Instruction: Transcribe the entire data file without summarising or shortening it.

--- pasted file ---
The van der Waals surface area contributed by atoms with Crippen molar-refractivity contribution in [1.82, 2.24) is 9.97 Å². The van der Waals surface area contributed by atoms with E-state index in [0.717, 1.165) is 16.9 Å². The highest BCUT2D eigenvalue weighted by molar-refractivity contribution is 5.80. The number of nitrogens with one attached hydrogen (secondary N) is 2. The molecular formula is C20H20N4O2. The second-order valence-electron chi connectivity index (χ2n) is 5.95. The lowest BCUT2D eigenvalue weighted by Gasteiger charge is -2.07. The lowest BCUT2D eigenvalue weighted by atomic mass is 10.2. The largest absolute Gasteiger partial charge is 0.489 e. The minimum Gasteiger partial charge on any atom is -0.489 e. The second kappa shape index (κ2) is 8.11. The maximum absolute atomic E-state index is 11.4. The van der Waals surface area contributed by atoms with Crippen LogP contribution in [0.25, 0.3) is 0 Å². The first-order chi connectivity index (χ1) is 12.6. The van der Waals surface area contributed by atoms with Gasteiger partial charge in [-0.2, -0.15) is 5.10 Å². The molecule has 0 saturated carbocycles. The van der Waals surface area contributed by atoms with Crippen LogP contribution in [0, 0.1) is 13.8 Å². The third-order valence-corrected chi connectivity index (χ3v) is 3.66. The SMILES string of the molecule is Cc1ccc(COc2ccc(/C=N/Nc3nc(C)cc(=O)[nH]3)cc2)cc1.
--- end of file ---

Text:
The van der Waals surface area contributed by atoms with Crippen molar-refractivity contribution in [1.82, 2.24) is 9.97 Å². The van der Waals surface area contributed by atoms with E-state index in [0.717, 1.165) is 16.9 Å². The highest BCUT2D eigenvalue weighted by molar-refractivity contribution is 5.80. The number of nitrogens with one attached hydrogen (secondary N) is 2. The molecular formula is C20H20N4O2. The second-order valence-electron chi connectivity index (χ2n) is 5.95. The lowest BCUT2D eigenvalue weighted by Gasteiger charge is -2.07. The lowest BCUT2D eigenvalue weighted by atomic mass is 10.2. The largest absolute Gasteiger partial charge is 0.489 e. The minimum Gasteiger partial charge on any atom is -0.489 e. The second kappa shape index (κ2) is 8.11. The maximum absolute atomic E-state index is 11.4. The van der Waals surface area contributed by atoms with Crippen LogP contribution in [0.25, 0.3) is 0 Å². The first-order chi connectivity index (χ1) is 12.6. The van der Waals surface area contributed by atoms with Gasteiger partial charge in [-0.2, -0.15) is 5.10 Å². The molecule has 0 saturated carbocycles. The van der Waals surface area contributed by atoms with Crippen LogP contribution in [0, 0.1) is 13.8 Å². The third-order valence-corrected chi connectivity index (χ3v) is 3.66. The SMILES string of the molecule is Cc1ccc(COc2ccc(/C=N/Nc3nc(C)cc(=O)[nH]3)cc2)cc1.